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            Efficacy of sirolimus compared with azathioprine for reduction of acute renal allograft rejection: a randomised multicentre study

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              A prospective, randomized, clinical trial of intraoperative versus postoperative Thymoglobulin in adult cadaveric renal transplant recipients.

              Delayed graft function (DGF) is frequently observed in recipients of cadaveric renal transplants. Previous retrospective or nonrandomized studies have suggested that intraoperative administration of polyclonal antithymocyte preparations may reduce the incidence of DGF, possibly by decreasing ischemia-reperfusion injury. We performed a prospective randomized study of Thymoglobulin induction therapy in adult cadaveric renal transplant recipients. Between January 2001 and January 2002, 58 adult cadaveric renal transplant recipients were randomized to receive intraoperative or postoperative Thymoglobulin induction therapy. Three to six doses of Thymoglobulin (1 mg/kg/dose) were administered during the first week posttransplant. Baseline immunosuppression consisted of tacrolimus (54 of 58) or cyclosporine A (4 of 58), steroids, and mycophenolate mofetil. DGF was defined by the requirement for hemodialysis within the first week posttransplant. There were no significant differences between the two groups in recipient demographics, donor age, cold ischemia time, or total number of doses of Thymoglobulin administered. Intraoperative Thymoglobulin administration was associated with significantly less DGF and a lower mean serum creatinine on postoperative days 10 and 14 (P<0.05). Posttransplant length of stay was also significantly shorter for the intraoperative Thymoglobulin patient group. The acute rejection rate was also lower in the intraoperative treatment group but this did not achieve statistical significance. There was no difference in the incidence of cytomegalovirus disease between the two groups. The results of this study indicate that intraoperative Thymoglobulin administration, in adult cadaveric renal transplant recipients, is associated with a significant decrease in DGF, better early allograft function in the first month posttransplant, and a decreased posttransplant hospital length of stay.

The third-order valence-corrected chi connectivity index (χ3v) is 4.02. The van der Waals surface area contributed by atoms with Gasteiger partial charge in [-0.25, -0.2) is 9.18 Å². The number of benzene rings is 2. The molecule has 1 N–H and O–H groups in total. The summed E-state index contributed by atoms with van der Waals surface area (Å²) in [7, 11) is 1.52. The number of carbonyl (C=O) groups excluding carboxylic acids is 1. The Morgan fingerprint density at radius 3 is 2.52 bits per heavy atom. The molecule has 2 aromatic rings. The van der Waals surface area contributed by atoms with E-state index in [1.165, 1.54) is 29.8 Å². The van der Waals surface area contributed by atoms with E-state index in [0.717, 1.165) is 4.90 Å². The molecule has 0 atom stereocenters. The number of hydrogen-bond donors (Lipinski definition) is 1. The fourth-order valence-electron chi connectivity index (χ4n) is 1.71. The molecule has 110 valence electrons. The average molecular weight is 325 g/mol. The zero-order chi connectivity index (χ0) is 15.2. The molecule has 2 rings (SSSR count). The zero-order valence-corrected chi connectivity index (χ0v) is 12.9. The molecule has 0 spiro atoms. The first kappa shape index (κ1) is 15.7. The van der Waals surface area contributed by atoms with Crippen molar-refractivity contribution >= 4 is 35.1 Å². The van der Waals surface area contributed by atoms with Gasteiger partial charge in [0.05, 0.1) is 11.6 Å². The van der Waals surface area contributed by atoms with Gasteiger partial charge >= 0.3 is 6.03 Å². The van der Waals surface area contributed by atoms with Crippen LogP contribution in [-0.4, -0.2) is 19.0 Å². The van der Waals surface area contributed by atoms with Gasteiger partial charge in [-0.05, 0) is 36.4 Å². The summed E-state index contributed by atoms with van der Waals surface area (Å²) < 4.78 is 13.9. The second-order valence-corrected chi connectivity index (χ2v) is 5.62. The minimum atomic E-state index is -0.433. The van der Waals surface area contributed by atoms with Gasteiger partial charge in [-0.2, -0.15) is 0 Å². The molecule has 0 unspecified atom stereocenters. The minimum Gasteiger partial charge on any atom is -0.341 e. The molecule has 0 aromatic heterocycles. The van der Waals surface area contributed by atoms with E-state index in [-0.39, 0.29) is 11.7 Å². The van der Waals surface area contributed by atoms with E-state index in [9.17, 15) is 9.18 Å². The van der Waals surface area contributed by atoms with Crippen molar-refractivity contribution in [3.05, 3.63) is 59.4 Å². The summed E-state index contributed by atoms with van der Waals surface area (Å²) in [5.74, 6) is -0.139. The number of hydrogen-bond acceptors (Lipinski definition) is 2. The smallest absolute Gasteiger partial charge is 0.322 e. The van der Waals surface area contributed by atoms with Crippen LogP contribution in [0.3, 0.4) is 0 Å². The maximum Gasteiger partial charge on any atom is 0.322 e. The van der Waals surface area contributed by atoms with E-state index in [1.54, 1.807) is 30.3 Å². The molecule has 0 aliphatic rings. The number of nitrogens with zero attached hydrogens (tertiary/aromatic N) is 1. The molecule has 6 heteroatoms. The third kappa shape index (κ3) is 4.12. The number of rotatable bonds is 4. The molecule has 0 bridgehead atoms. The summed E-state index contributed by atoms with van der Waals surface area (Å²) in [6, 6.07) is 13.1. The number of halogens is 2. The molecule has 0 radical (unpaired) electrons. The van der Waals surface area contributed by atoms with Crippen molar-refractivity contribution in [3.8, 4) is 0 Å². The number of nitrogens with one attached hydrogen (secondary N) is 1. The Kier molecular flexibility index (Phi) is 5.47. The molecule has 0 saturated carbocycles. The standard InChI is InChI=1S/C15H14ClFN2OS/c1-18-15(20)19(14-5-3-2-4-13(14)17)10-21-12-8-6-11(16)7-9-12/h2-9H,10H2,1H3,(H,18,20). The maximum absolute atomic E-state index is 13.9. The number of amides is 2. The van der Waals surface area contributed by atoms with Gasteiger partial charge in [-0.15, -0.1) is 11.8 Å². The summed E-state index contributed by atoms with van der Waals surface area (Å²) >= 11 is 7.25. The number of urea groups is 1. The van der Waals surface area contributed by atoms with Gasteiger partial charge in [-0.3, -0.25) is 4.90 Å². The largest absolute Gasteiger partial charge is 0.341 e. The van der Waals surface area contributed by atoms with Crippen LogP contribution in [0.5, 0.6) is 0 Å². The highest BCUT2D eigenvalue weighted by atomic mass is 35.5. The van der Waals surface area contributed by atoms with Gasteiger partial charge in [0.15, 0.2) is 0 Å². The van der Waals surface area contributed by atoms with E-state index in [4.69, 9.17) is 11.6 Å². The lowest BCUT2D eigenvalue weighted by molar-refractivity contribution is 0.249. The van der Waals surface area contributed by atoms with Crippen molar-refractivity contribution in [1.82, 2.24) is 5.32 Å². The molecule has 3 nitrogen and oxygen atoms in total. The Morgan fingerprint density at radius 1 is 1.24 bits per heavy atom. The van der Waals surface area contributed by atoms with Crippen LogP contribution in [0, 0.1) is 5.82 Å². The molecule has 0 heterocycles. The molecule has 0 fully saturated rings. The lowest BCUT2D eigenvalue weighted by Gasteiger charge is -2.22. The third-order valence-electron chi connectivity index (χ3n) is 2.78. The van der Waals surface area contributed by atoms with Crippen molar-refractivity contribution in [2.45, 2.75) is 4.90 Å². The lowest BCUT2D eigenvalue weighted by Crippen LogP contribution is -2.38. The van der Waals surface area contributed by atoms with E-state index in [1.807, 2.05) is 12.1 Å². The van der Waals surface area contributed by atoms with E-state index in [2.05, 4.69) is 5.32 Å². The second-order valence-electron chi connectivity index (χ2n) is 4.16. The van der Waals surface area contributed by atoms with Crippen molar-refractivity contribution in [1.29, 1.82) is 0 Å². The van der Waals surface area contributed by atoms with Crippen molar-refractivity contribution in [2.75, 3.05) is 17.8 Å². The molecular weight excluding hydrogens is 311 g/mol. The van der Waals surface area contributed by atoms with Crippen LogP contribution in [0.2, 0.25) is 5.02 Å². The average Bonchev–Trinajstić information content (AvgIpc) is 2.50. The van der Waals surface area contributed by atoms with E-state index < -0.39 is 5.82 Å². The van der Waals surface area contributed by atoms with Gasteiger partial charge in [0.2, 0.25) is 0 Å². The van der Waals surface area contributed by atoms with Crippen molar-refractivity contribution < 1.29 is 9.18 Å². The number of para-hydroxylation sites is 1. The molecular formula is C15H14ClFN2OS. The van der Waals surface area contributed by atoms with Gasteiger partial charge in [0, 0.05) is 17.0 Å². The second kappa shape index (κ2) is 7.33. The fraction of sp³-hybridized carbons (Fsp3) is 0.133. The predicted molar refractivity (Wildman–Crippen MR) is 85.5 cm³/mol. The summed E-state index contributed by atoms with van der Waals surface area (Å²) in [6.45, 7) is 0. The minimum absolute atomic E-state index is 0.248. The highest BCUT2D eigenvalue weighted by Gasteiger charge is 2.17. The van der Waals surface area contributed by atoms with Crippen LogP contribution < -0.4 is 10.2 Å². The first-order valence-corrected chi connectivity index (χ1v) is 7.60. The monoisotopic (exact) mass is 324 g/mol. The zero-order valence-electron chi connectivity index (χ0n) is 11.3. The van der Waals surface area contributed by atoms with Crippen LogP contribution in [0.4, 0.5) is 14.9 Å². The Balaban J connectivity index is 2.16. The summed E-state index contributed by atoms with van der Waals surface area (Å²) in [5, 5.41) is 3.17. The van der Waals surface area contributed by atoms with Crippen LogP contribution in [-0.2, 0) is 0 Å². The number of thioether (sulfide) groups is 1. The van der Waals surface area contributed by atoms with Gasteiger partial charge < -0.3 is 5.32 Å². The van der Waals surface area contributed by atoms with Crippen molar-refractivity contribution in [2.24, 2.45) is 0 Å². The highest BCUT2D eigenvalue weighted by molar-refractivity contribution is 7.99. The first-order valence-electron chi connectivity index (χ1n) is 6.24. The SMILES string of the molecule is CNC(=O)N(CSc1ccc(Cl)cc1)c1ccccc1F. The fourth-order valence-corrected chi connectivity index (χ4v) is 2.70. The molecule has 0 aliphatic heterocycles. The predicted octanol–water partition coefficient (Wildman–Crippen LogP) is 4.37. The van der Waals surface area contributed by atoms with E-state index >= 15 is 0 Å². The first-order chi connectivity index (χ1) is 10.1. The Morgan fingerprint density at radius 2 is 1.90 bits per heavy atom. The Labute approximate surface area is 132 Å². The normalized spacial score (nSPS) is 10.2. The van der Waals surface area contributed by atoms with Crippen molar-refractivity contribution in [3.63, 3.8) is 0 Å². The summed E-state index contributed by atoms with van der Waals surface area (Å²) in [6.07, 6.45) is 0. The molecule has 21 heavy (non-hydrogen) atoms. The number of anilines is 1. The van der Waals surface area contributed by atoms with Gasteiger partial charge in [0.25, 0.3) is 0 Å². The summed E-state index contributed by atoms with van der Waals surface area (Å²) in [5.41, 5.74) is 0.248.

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                Author and article information

                Journal
                AJN
                Am J Nephrol
                10.1159/issn.0250-8095
                American Journal of Nephrology
                S. Karger AG
                0250-8095
                1421-9670
                2004
                August 2004
                17 September 2004
                : 24
                : 4
                : 393-401
                Affiliations
                aNephrology Service, Walter Reed Army Medical Center (WRAMC), Washington, D.C., and Uniformed Services University School of the Health Sciences, Bethesda, Md.; b Organ Transplant Service, WRAMC, Washington, D.C., and National Institutes of Health, Bethesda, Md.; cNIDDK, National Institutes of Health, and dDepartment of Preventive Medicine and Biometrics, Uniformed Services University School of the Health Sciences, Bethesda, Md., USA
                Article